A non-refundable tax credit of 15% is available on qualified expenditures at the federal level. Private corporations under Canadian control are eligible to receive a 35% refundable credit on their first $3 million of qualified expenditures and possibly refundable provincial tax credits. The credits range from 4.5% to 30%, depending on the province.

Interest Expenses

According to the Canada Revenue Agency, you can deduct interest on the money you borrow if you use it to earn an investment income.

It may be possible to deduct the interest when investing with borrowed money. You can deduct the interest on your loan if your investments generate income, such as dividends or interest. However, capital gains are not eligible for deduction. You cannot deduct the interest on a loan for investments that only generate capital gains and don’t pay dividends.

If you use a mortgage to buy a property, a rental income from that property can be used to reduce the interest on a mortgage. You can deduct part of the interest even if you live in the property and only rent a part of it.

Insurance Premiums

When it comes to the deductibility of insurance premiums, there is no straightforward answer, as that depends on your company’s specific tax situation. Generally, life, health, and disability insurance tax deductions aren’t available to individuals or businesses. Only business owners who pay life insurance premiums for their employees may be eligible for deducting their expenses.

Life insurance usually cannot be deducted unless used as a loan or revenue-generation measure for the business (for example, if it only provides security for the owner or the company). But if the business owner requires life insurance in the form of a collateral insurance policy, then the deduction is possible.

On the other hand, if your insurance premiums cover exposures that are likely to harm your business’s profitability, such as fire, property, or cyber insurance, they will generally be subject to deductions.

An insurance premium may also be deductible if it relates to a capital asset. For example, fire insurance is necessary to protect capital assets such as office buildings, which you might lose when they burn down. You can also deduct your business insurance premiums when they cover equipment, fixtures, furnishings, and any inventory you have on hand.

Business Meals and Entertainment

A businessperson or a company can deduct a certain percentage of their business meals and entertainment expenses from their taxes. According to Canadian Income Tax law, food, beverage, and entertainment expenses are deductible at 50%.

This 50% rule applies when the amounts spent on food, beverages, and entertainment are capitalized (included in the cost of depreciable property), included in the cost of inventory or scientific research, and deductible as expenses. This covers meals incurred for entertainment purposes while travelling or attending a convention, conference, or seminar. It also includes overtime meal allowances, room rentals, and service charges.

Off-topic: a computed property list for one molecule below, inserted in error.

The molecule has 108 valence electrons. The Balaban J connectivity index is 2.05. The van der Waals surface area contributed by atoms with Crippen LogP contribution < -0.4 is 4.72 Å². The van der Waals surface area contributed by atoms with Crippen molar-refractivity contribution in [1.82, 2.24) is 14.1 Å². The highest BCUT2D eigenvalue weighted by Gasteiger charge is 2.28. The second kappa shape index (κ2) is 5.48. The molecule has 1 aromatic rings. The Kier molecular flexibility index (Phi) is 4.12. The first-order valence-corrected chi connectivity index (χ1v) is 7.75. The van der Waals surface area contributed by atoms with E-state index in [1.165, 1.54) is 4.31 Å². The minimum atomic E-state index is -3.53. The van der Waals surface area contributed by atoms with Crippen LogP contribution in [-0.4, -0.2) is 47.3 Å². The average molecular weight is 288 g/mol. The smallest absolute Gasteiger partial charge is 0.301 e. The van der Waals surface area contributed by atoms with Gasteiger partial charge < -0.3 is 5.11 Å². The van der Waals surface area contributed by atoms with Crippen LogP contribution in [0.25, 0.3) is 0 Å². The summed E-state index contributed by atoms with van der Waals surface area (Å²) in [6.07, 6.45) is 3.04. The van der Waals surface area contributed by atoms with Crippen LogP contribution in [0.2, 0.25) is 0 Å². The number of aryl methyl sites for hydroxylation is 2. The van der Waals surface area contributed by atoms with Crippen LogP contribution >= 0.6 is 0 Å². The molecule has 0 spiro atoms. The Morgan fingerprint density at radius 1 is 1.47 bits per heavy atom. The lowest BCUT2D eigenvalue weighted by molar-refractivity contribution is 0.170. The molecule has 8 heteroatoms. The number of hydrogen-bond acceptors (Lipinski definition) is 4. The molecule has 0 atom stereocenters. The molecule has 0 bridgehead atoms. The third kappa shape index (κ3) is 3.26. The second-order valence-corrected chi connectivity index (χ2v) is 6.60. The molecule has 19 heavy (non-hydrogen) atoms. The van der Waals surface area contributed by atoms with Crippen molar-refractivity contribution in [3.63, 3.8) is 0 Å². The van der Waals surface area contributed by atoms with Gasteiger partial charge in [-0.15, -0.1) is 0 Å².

However, in some rare instances, meals and entertainment are 100% deductible. This is when they are provided for a fund-raising event, included in an employee’s income, supplied to employees at temporary work camps, billed to your customer, provided as compensation to customers, or incurred for a Christmas/Holiday party or a similar event.

Non-Capital Losses

A company experiences non-capital losses (NCLs) when its permissible deductions exceed its taxable income during a tax period. For this reason, CRA has a loss carryforward provision that allows NCLs to offset future tax payments (to deduct losses from coming years’ profits). Generally, a business can carry NCLs back for three tax years and forward indefinitely.

Fines and Penalties

Fines and penalties are usually not deductible, but in certain circumstances, they may be. Each category of fine or penalty has a different tax treatment. If an individual or entity carrying the necessary authority imposes a fine or penalty under federal, provincial, municipal, or foreign law, it will usually not be considered deductible. Although this rule is generally true, there are a few notable exceptions.

The following types of fines and penalties can be deducted — interest charges, penalties paid under a private contract, those imposed before May 23, 2004, and amounts not classified as fines or penalties by the legislation imposing them.

A fine or penalty must also be a business expense and be logically connected to the business operation to qualify for the deduction. Similar to any other expense, you must include penalties in your regular business income calculation to be able to deduct them. A penalty will appear on your Statement of Business or Professional Activities and will be reflected on your income tax return.

Interest and penalties assessed by CRA are not deductible for tax purposes.

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This blog is not meant to provide specific advice or opinions regarding the topic(s)  discussed above. Should you have a question about your specific situation, please discuss it with your GBA advisor.

GBA LLP is a full-service accounting firm in the Greater Toronto Area, but we primarily service all of Ontario as well as the rest of Canada virtually, except Quebec. Our team of over 30, provides Audits and Reviews of financial statements, and Compilations of  financial information, as well as corporate tax returns.  We provide specialized corporate tax and succession planning for small and medium businesses, in addition to general advisory services.

If you would like to schedule a call to discuss your accounting or tax needs with one of  our team members, please complete the free no obligation meeting request on this page.